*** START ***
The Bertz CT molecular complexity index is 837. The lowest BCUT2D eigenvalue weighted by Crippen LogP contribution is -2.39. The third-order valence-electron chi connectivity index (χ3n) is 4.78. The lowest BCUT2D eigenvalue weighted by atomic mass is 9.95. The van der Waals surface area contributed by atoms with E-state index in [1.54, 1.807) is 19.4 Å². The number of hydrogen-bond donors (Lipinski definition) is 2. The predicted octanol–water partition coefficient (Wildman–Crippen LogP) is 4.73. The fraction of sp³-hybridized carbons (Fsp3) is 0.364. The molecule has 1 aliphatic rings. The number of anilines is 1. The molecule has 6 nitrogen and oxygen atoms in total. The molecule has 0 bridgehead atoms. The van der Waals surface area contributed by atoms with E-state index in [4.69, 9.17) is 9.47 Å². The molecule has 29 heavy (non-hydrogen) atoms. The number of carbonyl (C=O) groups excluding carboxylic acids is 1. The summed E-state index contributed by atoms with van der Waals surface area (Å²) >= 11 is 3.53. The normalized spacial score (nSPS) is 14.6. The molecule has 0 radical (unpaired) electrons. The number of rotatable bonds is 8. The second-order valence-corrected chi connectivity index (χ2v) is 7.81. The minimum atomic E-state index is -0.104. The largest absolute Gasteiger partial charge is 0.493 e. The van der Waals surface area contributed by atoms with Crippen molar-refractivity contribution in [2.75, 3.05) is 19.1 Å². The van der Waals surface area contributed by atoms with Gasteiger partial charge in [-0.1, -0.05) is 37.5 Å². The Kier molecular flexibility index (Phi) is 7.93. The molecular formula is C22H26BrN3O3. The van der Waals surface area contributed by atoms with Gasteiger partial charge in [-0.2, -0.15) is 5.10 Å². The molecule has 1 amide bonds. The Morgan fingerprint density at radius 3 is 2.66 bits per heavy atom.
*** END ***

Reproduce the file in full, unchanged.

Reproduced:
The Bertz CT molecular complexity index is 837. The lowest BCUT2D eigenvalue weighted by Crippen LogP contribution is -2.39. The third-order valence-electron chi connectivity index (χ3n) is 4.78. The lowest BCUT2D eigenvalue weighted by atomic mass is 9.95. The van der Waals surface area contributed by atoms with E-state index in [1.54, 1.807) is 19.4 Å². The number of hydrogen-bond donors (Lipinski definition) is 2. The predicted octanol–water partition coefficient (Wildman–Crippen LogP) is 4.73. The fraction of sp³-hybridized carbons (Fsp3) is 0.364. The molecule has 1 aliphatic rings. The number of anilines is 1. The molecule has 6 nitrogen and oxygen atoms in total. The molecule has 0 bridgehead atoms. The van der Waals surface area contributed by atoms with E-state index in [4.69, 9.17) is 9.47 Å². The molecule has 29 heavy (non-hydrogen) atoms. The number of carbonyl (C=O) groups excluding carboxylic acids is 1. The summed E-state index contributed by atoms with van der Waals surface area (Å²) >= 11 is 3.53. The normalized spacial score (nSPS) is 14.6. The molecule has 0 radical (unpaired) electrons. The number of rotatable bonds is 8. The second-order valence-corrected chi connectivity index (χ2v) is 7.81. The minimum atomic E-state index is -0.104. The largest absolute Gasteiger partial charge is 0.493 e. The van der Waals surface area contributed by atoms with Crippen molar-refractivity contribution in [2.75, 3.05) is 19.1 Å². The van der Waals surface area contributed by atoms with Gasteiger partial charge in [-0.1, -0.05) is 37.5 Å². The Kier molecular flexibility index (Phi) is 7.93. The molecular formula is C22H26BrN3O3. The van der Waals surface area contributed by atoms with Gasteiger partial charge in [-0.2, -0.15) is 5.10 Å². The molecule has 1 amide bonds. The Morgan fingerprint density at radius 3 is 2.66 bits per heavy atom.